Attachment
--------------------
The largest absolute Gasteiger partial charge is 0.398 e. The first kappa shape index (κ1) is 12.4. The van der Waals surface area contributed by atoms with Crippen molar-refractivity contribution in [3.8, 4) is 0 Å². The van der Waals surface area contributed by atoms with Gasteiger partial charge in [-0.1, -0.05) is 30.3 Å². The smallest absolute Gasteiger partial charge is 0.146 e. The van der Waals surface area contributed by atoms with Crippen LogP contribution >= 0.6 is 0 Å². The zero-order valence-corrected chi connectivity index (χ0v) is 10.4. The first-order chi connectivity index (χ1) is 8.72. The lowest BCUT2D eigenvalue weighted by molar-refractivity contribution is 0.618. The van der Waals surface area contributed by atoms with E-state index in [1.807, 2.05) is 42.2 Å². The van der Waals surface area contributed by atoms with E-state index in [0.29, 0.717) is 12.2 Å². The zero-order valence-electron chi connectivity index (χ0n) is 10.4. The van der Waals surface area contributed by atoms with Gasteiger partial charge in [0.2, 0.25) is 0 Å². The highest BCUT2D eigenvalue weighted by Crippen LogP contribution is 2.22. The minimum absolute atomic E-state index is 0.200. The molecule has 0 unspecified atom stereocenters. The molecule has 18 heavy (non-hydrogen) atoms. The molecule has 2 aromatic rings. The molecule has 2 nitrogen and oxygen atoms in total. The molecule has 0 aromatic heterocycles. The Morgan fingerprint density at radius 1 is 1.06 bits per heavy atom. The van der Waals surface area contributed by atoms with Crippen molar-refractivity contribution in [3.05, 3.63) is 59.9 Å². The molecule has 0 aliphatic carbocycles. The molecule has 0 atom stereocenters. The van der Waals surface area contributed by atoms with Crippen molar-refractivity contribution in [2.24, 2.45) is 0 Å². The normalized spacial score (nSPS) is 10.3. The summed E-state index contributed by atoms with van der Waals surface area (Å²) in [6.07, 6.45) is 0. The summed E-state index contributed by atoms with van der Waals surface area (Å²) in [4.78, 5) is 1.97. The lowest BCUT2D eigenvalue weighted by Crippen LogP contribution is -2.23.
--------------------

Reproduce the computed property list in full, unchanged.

The largest absolute Gasteiger partial charge is 0.398 e. The first kappa shape index (κ1) is 12.4. The van der Waals surface area contributed by atoms with Crippen molar-refractivity contribution in [3.8, 4) is 0 Å². The van der Waals surface area contributed by atoms with Gasteiger partial charge in [-0.1, -0.05) is 30.3 Å². The smallest absolute Gasteiger partial charge is 0.146 e. The van der Waals surface area contributed by atoms with Crippen LogP contribution >= 0.6 is 0 Å². The zero-order valence-corrected chi connectivity index (χ0v) is 10.4. The first-order chi connectivity index (χ1) is 8.72. The lowest BCUT2D eigenvalue weighted by molar-refractivity contribution is 0.618. The van der Waals surface area contributed by atoms with E-state index in [1.807, 2.05) is 42.2 Å². The van der Waals surface area contributed by atoms with E-state index in [0.29, 0.717) is 12.2 Å². The zero-order valence-electron chi connectivity index (χ0n) is 10.4. The van der Waals surface area contributed by atoms with Gasteiger partial charge in [0.2, 0.25) is 0 Å². The highest BCUT2D eigenvalue weighted by Crippen LogP contribution is 2.22. The minimum absolute atomic E-state index is 0.200. The molecule has 0 unspecified atom stereocenters. The molecule has 18 heavy (non-hydrogen) atoms. The molecule has 2 aromatic rings. The molecule has 2 nitrogen and oxygen atoms in total. The molecule has 0 aromatic heterocycles. The Morgan fingerprint density at radius 1 is 1.06 bits per heavy atom. The van der Waals surface area contributed by atoms with Crippen molar-refractivity contribution in [3.05, 3.63) is 59.9 Å². The molecule has 0 aliphatic carbocycles. The molecule has 0 atom stereocenters. The van der Waals surface area contributed by atoms with Crippen molar-refractivity contribution in [2.24, 2.45) is 0 Å². The normalized spacial score (nSPS) is 10.3. The summed E-state index contributed by atoms with van der Waals surface area (Å²) in [6.07, 6.45) is 0. The summed E-state index contributed by atoms with van der Waals surface area (Å²) in [4.78, 5) is 1.97. The lowest BCUT2D eigenvalue weighted by Crippen LogP contribution is -2.23.